Scientists devise a battery that runs on your salivaThe battery was created by building microbial fuel cells with inactive, freeze-dried exoelectrogenic cells.
Researchers have devised a battery activated by saliva which has the potential to power point-of-case diagnostic applications in extreme conditions. In the paper published in the journal Advanced Materials Technologies, the researchers described how they created a high-performance, paper-based, bacteria-powered battery which creates power within minutes of contact with saliva. The battery was created by building microbial fuel cells with inactive, freeze-dried exoelectrogenic cells.
"On-demand micro-power generation is required, especially for point-of-care diagnostic applications in developing countries," said Seokheun Choi, Assistant Professor, Binghamton University, State University of New York.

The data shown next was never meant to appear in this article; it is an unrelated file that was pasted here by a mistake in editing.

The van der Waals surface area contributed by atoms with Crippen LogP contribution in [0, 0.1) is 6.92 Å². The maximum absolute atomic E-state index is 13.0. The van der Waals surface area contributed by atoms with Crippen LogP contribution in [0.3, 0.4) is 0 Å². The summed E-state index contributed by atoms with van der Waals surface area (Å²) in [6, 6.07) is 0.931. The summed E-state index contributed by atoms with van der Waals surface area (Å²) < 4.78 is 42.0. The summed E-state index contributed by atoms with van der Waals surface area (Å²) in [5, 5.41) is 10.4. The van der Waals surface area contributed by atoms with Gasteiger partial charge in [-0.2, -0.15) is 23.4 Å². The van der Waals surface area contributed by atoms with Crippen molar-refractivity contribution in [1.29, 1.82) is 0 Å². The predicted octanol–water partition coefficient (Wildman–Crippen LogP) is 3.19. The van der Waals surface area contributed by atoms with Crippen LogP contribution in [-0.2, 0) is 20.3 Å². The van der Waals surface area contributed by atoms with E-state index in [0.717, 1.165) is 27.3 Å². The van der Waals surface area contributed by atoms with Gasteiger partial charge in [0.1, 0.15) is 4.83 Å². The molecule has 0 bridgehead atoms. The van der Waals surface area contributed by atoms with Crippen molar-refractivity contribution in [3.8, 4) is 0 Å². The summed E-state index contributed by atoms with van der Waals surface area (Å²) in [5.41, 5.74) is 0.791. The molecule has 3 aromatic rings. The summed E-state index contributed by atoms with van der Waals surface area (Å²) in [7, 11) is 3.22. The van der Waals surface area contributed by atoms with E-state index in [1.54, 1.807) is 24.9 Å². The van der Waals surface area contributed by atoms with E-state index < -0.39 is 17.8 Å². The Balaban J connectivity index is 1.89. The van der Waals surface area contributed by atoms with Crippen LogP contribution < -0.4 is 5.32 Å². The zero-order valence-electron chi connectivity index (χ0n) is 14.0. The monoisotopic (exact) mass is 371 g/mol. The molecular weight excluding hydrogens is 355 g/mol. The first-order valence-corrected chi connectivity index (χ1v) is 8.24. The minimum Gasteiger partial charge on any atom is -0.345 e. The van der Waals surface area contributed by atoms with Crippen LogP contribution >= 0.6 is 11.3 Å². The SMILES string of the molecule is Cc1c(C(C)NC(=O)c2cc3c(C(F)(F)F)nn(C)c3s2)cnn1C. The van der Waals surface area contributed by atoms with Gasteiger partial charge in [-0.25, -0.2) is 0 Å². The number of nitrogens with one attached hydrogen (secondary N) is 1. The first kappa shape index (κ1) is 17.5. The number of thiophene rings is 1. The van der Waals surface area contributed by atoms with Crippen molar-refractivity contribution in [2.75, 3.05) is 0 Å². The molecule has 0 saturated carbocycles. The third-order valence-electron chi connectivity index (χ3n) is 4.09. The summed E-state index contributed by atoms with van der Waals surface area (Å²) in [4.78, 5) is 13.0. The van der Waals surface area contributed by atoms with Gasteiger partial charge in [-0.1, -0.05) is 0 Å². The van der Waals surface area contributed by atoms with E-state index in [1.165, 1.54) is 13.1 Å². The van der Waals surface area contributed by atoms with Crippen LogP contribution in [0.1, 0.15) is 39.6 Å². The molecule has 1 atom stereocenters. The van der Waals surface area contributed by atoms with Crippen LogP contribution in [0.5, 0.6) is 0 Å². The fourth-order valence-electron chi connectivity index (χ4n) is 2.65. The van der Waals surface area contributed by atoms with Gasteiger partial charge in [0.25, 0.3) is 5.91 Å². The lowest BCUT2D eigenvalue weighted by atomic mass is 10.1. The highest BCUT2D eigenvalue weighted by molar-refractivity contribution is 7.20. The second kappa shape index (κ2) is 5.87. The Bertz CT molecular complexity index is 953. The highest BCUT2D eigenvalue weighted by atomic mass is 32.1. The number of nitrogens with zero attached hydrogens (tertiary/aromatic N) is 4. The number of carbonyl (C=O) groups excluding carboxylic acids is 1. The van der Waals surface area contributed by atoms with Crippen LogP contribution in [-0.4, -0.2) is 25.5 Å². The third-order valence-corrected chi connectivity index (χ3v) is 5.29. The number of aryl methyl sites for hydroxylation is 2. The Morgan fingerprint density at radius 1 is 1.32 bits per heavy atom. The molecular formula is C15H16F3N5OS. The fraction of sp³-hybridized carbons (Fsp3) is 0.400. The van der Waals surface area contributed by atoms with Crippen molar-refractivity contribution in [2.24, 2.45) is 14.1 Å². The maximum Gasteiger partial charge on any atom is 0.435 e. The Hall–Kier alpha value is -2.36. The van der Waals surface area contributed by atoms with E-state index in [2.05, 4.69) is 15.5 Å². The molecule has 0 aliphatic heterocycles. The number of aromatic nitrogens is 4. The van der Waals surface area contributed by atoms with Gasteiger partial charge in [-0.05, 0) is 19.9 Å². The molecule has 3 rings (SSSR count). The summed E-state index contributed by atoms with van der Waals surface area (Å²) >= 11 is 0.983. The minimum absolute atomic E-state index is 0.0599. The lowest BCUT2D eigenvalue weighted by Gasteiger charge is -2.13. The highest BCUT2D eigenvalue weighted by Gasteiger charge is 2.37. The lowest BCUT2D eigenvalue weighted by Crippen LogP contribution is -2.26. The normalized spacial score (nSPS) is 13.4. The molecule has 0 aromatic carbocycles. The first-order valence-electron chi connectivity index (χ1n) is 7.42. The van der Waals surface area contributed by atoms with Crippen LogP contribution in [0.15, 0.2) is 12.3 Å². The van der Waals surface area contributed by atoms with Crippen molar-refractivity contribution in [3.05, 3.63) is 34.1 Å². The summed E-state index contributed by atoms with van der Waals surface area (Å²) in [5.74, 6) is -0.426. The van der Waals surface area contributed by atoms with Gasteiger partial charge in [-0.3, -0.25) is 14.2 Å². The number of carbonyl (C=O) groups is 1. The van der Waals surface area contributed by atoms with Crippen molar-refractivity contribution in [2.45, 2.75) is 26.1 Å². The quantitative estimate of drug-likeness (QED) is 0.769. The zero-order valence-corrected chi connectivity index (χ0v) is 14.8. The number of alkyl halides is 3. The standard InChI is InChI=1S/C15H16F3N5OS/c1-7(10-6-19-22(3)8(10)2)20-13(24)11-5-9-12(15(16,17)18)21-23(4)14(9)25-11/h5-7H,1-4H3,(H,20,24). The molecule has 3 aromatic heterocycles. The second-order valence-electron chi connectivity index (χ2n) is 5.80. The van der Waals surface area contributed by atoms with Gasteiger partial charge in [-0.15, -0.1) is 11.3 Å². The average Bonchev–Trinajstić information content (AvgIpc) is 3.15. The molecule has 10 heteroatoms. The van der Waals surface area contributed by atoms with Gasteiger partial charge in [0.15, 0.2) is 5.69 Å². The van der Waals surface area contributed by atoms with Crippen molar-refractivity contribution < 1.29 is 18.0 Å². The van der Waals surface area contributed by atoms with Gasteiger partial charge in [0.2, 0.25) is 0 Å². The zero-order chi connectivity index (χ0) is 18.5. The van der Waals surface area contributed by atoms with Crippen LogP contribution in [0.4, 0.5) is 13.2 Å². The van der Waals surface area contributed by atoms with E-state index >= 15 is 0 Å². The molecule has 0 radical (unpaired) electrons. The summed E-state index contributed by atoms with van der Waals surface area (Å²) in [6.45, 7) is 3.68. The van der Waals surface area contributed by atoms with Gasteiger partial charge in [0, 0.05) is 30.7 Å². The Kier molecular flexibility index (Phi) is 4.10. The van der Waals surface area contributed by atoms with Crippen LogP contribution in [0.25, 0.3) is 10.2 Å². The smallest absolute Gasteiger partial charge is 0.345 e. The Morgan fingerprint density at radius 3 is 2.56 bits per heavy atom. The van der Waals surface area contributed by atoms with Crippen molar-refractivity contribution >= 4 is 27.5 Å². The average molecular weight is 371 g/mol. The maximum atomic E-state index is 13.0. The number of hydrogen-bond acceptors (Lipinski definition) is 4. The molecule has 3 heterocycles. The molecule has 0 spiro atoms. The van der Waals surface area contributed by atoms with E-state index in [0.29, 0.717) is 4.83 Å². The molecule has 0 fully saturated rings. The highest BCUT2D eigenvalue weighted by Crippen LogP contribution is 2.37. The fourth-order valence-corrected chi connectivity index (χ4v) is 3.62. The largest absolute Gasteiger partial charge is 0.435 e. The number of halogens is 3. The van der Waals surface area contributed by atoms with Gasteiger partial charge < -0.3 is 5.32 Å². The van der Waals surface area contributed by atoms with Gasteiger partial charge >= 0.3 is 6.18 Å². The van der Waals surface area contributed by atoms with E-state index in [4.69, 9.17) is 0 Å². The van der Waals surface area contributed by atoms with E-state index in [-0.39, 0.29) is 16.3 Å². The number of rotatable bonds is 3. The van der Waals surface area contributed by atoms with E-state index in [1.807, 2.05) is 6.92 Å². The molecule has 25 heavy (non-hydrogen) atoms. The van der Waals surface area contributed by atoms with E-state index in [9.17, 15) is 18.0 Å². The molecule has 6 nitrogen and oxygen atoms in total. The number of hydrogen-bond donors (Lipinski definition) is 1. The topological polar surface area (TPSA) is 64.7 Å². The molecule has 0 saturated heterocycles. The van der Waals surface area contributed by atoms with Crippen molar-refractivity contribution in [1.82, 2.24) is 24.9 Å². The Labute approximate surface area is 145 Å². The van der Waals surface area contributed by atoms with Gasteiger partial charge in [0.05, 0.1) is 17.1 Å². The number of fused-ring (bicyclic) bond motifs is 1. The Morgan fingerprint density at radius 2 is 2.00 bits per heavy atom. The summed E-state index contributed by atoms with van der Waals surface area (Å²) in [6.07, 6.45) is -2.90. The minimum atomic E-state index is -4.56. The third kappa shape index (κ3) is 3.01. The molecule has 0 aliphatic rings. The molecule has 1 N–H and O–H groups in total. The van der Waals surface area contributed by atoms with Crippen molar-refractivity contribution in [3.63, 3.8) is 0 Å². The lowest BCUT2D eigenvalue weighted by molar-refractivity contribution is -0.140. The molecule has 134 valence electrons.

"Typically, those applications require only several tens of microwatt-level power for several minutes, but commercial batteries or other energy harvesting technologies are too expensive and over-qualified. Also, they pose environmental pollution issues," Choi added.
The battery generated reliable power which goes on with one drop of saliva, supplying on-board power that could be used by the next generation of disposable, paper-based point-of-care diagnostic platforms.
"The proposed battery has competitive advantages over other conventional power solutions because the biological fluid for on-demand battery activation is readily available even in the most resource-constrained settings, and the freeze-drying technology enables long-term storage of cells without degradation or denaturation," wrote the researchers.
Choi now wants to improve the batter's power density so that more applications can be powered.
"Now, our power density is about a few microwatts per centimetre square. Although 16 microbial fuel cells connected in a series on a single sheet of paper generated desired values of electrical current and voltage to power a light-emitting diode (LED), further power improvement is required for other electronic applications demanding hundreds of milliwatts of energy," Choi said.
(With IANS Inputs)